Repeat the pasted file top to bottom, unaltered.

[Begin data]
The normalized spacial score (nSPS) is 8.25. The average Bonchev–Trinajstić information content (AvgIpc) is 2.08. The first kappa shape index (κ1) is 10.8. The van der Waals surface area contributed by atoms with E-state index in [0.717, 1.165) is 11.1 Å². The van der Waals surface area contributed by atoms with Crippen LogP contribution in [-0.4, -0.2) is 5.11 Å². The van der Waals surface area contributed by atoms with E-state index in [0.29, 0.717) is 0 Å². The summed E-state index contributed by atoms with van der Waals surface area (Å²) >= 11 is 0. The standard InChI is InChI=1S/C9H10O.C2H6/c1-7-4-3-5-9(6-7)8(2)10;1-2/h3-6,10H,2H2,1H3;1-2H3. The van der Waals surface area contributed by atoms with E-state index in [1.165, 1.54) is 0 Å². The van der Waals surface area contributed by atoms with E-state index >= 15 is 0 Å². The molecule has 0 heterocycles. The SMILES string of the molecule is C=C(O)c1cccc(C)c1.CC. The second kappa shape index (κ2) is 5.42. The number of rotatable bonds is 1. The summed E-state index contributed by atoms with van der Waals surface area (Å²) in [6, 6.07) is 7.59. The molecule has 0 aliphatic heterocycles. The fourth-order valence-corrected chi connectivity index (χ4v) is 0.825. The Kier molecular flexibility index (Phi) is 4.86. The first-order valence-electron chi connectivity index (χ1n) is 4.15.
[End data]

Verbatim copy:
The normalized spacial score (nSPS) is 8.25. The average Bonchev–Trinajstić information content (AvgIpc) is 2.08. The first kappa shape index (κ1) is 10.8. The van der Waals surface area contributed by atoms with E-state index in [0.717, 1.165) is 11.1 Å². The van der Waals surface area contributed by atoms with Crippen LogP contribution in [-0.4, -0.2) is 5.11 Å². The van der Waals surface area contributed by atoms with E-state index in [0.29, 0.717) is 0 Å². The summed E-state index contributed by atoms with van der Waals surface area (Å²) >= 11 is 0. The standard InChI is InChI=1S/C9H10O.C2H6/c1-7-4-3-5-9(6-7)8(2)10;1-2/h3-6,10H,2H2,1H3;1-2H3. The van der Waals surface area contributed by atoms with E-state index in [1.165, 1.54) is 0 Å². The van der Waals surface area contributed by atoms with E-state index >= 15 is 0 Å². The molecule has 0 heterocycles. The SMILES string of the molecule is C=C(O)c1cccc(C)c1.CC. The second kappa shape index (κ2) is 5.42. The number of rotatable bonds is 1. The summed E-state index contributed by atoms with van der Waals surface area (Å²) in [6, 6.07) is 7.59. The molecule has 0 aliphatic heterocycles. The fourth-order valence-corrected chi connectivity index (χ4v) is 0.825. The Kier molecular flexibility index (Phi) is 4.86. The first-order valence-electron chi connectivity index (χ1n) is 4.15.